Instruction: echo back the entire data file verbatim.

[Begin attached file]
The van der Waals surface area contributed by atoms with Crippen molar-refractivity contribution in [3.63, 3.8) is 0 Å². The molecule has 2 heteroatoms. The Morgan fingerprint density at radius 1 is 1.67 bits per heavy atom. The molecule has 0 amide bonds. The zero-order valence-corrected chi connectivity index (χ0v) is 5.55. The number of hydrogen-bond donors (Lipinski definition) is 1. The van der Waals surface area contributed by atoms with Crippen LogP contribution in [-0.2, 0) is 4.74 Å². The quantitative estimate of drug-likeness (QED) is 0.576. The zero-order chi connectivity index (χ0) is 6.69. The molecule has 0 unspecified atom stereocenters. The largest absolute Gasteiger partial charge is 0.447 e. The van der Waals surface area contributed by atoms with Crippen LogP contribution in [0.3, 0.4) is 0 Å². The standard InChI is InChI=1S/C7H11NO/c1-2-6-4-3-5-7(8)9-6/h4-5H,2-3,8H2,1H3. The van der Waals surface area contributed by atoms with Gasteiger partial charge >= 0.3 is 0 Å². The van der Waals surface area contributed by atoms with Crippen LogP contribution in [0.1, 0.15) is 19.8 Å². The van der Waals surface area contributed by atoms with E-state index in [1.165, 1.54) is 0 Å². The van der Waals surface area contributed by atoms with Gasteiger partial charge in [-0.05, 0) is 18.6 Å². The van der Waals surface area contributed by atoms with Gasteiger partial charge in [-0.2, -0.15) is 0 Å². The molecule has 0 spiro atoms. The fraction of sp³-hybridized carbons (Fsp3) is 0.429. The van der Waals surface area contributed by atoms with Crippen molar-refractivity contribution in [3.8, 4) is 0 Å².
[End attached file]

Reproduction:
The van der Waals surface area contributed by atoms with Crippen molar-refractivity contribution in [3.63, 3.8) is 0 Å². The molecule has 2 heteroatoms. The Morgan fingerprint density at radius 1 is 1.67 bits per heavy atom. The molecule has 0 amide bonds. The zero-order valence-corrected chi connectivity index (χ0v) is 5.55. The number of hydrogen-bond donors (Lipinski definition) is 1. The van der Waals surface area contributed by atoms with Crippen LogP contribution in [-0.2, 0) is 4.74 Å². The quantitative estimate of drug-likeness (QED) is 0.576. The zero-order chi connectivity index (χ0) is 6.69. The molecule has 0 unspecified atom stereocenters. The largest absolute Gasteiger partial charge is 0.447 e. The van der Waals surface area contributed by atoms with Crippen LogP contribution in [0.3, 0.4) is 0 Å². The standard InChI is InChI=1S/C7H11NO/c1-2-6-4-3-5-7(8)9-6/h4-5H,2-3,8H2,1H3. The van der Waals surface area contributed by atoms with Gasteiger partial charge >= 0.3 is 0 Å². The van der Waals surface area contributed by atoms with Crippen LogP contribution in [0.1, 0.15) is 19.8 Å². The van der Waals surface area contributed by atoms with E-state index in [1.165, 1.54) is 0 Å². The van der Waals surface area contributed by atoms with Gasteiger partial charge in [-0.05, 0) is 18.6 Å². The van der Waals surface area contributed by atoms with Gasteiger partial charge in [-0.2, -0.15) is 0 Å². The molecule has 0 spiro atoms. The fraction of sp³-hybridized carbons (Fsp3) is 0.429. The van der Waals surface area contributed by atoms with Crippen molar-refractivity contribution in [3.8, 4) is 0 Å².